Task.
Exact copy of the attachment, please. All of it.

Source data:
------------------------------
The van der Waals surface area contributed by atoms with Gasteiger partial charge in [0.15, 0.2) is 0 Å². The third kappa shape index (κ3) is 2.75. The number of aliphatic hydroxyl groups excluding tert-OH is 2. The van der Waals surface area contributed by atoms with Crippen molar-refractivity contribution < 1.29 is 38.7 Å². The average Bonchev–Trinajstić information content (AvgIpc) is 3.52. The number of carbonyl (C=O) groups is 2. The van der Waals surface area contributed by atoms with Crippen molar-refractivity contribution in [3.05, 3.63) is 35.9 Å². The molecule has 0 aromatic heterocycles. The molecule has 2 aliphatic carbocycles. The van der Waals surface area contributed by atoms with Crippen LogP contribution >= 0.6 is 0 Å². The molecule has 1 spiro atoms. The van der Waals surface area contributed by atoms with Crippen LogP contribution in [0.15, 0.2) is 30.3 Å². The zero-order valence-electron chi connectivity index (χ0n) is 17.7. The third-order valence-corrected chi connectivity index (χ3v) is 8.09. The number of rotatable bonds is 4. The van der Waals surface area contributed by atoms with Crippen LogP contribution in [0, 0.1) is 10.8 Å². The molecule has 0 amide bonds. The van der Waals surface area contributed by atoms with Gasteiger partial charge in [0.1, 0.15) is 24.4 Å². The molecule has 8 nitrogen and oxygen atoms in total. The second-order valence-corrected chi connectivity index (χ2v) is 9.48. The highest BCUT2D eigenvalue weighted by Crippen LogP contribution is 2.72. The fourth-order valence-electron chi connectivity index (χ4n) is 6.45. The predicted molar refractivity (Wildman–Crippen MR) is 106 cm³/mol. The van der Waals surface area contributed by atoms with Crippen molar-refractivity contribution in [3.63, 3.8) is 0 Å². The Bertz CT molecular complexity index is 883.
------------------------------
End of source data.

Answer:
The van der Waals surface area contributed by atoms with Gasteiger partial charge in [0.15, 0.2) is 0 Å². The third kappa shape index (κ3) is 2.75. The number of aliphatic hydroxyl groups excluding tert-OH is 2. The van der Waals surface area contributed by atoms with Crippen molar-refractivity contribution < 1.29 is 38.7 Å². The average Bonchev–Trinajstić information content (AvgIpc) is 3.52. The number of carbonyl (C=O) groups is 2. The van der Waals surface area contributed by atoms with Crippen molar-refractivity contribution in [3.05, 3.63) is 35.9 Å². The molecule has 0 aromatic heterocycles. The molecule has 2 aliphatic carbocycles. The van der Waals surface area contributed by atoms with Crippen LogP contribution >= 0.6 is 0 Å². The molecule has 1 spiro atoms. The van der Waals surface area contributed by atoms with Crippen LogP contribution in [0.15, 0.2) is 30.3 Å². The zero-order valence-electron chi connectivity index (χ0n) is 17.7. The third-order valence-corrected chi connectivity index (χ3v) is 8.09. The number of rotatable bonds is 4. The van der Waals surface area contributed by atoms with Crippen LogP contribution in [0, 0.1) is 10.8 Å². The molecule has 0 amide bonds. The van der Waals surface area contributed by atoms with Gasteiger partial charge in [0.1, 0.15) is 24.4 Å². The molecule has 8 nitrogen and oxygen atoms in total. The second-order valence-corrected chi connectivity index (χ2v) is 9.48. The highest BCUT2D eigenvalue weighted by Crippen LogP contribution is 2.72. The fourth-order valence-electron chi connectivity index (χ4n) is 6.45. The predicted molar refractivity (Wildman–Crippen MR) is 106 cm³/mol. The van der Waals surface area contributed by atoms with Crippen molar-refractivity contribution in [3.63, 3.8) is 0 Å². The Bertz CT molecular complexity index is 883.